“Affection is an impossibility”, says Harrison Birtwistle, describing how he feels towards his own compositions. After a Kings Place concert devoted entirely to his works last Wednesday, he talks to Tom Service about his music. He goes so far as to suggest that there isn’t a bar of music he’s ever written that he doesn’t want to change – but unlike certain other composers (that perpetual tinkerer Pierre Boulez springs to mind), he never does.

Having just heard an evening’s worth of his music – consistently brilliant, transfixing, somehow perfect – I don’t find his lack of affection for it easy to sympathise with. But Birtwistle isn’t a figure that demands sympathy: rather, he (or his music at least) demands attention and respect. It’s some of the most compelling new music there is, despite its denseness. Ignore this at your peril, it says.

And it was in exceptionally safe, attentive hands this evening, with a collection of renowned Birtwistle collaborators in a concert timed to mark the opening of a Kings Place Gallery exhibition of portraits by Birtwistle’s son Adam. We heard various piano solos played by Nicolas Hodges, The Axe Manual for piano and percussion (Christian Dierstein), and a selection of Orpheus Elegies from countertenor (Andrew Watts), oboe (Melinda Maxwell) and harp (Helen Tunstall).

Most striking for me were the solo piano works which began each half. The opener, Saraband: The King’s Farewell (2001), aptly highlighted the sheer quality of Birtwistle’s writing, albeit in a softer, more giving idiom than is generally expected. Hodges played this miniature with an almost unbelievable lightness, lovingly coaxing out its lyricism and accompanying the melody with the softest of soft left-hand chords. Ostinato with Melody (2000) is a similar piece, similarly played, though with added tones of Schoenberg in its sparser, more contrapuntal texture.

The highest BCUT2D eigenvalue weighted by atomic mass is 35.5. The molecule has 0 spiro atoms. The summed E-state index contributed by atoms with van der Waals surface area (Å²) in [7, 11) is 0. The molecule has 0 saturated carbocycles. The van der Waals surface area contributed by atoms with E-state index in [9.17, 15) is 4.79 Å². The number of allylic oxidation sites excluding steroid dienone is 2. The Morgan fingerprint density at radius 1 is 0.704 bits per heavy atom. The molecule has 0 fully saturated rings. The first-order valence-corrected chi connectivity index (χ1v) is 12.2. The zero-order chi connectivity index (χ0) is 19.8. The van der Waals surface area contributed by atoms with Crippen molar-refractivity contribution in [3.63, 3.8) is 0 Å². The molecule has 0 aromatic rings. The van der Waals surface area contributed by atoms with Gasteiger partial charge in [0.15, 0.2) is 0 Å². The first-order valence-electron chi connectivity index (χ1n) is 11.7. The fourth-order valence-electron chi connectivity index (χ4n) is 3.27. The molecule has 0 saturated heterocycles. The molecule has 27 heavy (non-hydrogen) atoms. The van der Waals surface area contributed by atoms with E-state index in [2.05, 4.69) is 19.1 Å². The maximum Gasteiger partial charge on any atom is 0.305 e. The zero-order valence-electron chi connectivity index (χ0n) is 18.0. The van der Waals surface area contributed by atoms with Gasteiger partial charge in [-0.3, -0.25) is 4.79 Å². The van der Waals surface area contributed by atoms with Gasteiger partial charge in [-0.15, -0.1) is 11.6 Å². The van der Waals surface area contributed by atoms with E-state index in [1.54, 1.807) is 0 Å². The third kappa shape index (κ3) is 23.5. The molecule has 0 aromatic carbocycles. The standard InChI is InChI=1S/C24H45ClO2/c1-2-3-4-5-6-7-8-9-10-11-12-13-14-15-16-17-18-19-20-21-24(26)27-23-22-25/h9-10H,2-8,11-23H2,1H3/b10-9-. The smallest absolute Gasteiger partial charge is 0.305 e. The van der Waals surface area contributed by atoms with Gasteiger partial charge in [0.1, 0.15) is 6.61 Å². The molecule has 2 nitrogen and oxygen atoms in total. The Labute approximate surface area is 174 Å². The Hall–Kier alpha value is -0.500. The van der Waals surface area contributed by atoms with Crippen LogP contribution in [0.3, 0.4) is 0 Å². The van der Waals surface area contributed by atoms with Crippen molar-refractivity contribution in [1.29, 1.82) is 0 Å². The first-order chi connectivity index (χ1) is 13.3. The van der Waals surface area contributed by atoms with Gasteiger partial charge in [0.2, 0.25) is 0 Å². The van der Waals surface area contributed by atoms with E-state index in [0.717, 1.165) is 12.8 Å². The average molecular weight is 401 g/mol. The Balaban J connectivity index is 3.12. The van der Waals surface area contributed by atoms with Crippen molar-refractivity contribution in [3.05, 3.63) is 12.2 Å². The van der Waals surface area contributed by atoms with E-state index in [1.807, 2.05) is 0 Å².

Hodges’ virtuosisty came more to the fore in Gigue Machine (2011), straight after the break, a ten-minute work designed specifically for this pianist. It’s a piece which takes in extremes, in mood but also – and more strikingly – in musical texture, and while Hodges’ performance was faultless, it was the talents of its composer which made more impact on me. The skill with which this piece is crafted for its instrument – the particular capabilities and limitations of the piano – is remarkable.

This particular talent of Birtwistle’s – writing music perfectly conceived for the specific characters of its instruments – seemed a little less apparent in The Axe Manual (2000), which concluded the concert. While in many details it is similar to the other works performed (Birtwistle is nothing if not consistent), the presence of a fairly large number of percussion instruments detracted from the narrow sense of focus on sound and texture which makes so many of his other chamber works so enthralling. Too often, the piano part found itself enmeshed in a deep wash of percussion sounds, from marimba and vibraphone to a large untuned complement, and I couldn’t hear the harmonic clarity and sheen that Birtwistle tends to provide.

Quite the reverse was the focal point of the concert’s first half: a selection from Orpheus Elegies (2003–04) for the distinctive combination of oboe, harp and (occasionally) countertenor. Though essentially settings of a series of sonnets by Rilke, the majority of each sonnet’s text is seldom set for voice; it’s moreover an abstract meditation in and around the poems’ thoughts, as well as a showpiece for the impressive Melinda Maxwell (oboe). The short movements have an aphoristic feel, enhanced emotionally by the powerful intermittent contributions of Andrew Watts, who is in fine, full, voluminous voice. Another reason, as if it were necessary, to look forward to the return of Birtwistle’s opera The Minotaur to Covent Garden, in which Watts reprises his role as the Snake Priestess.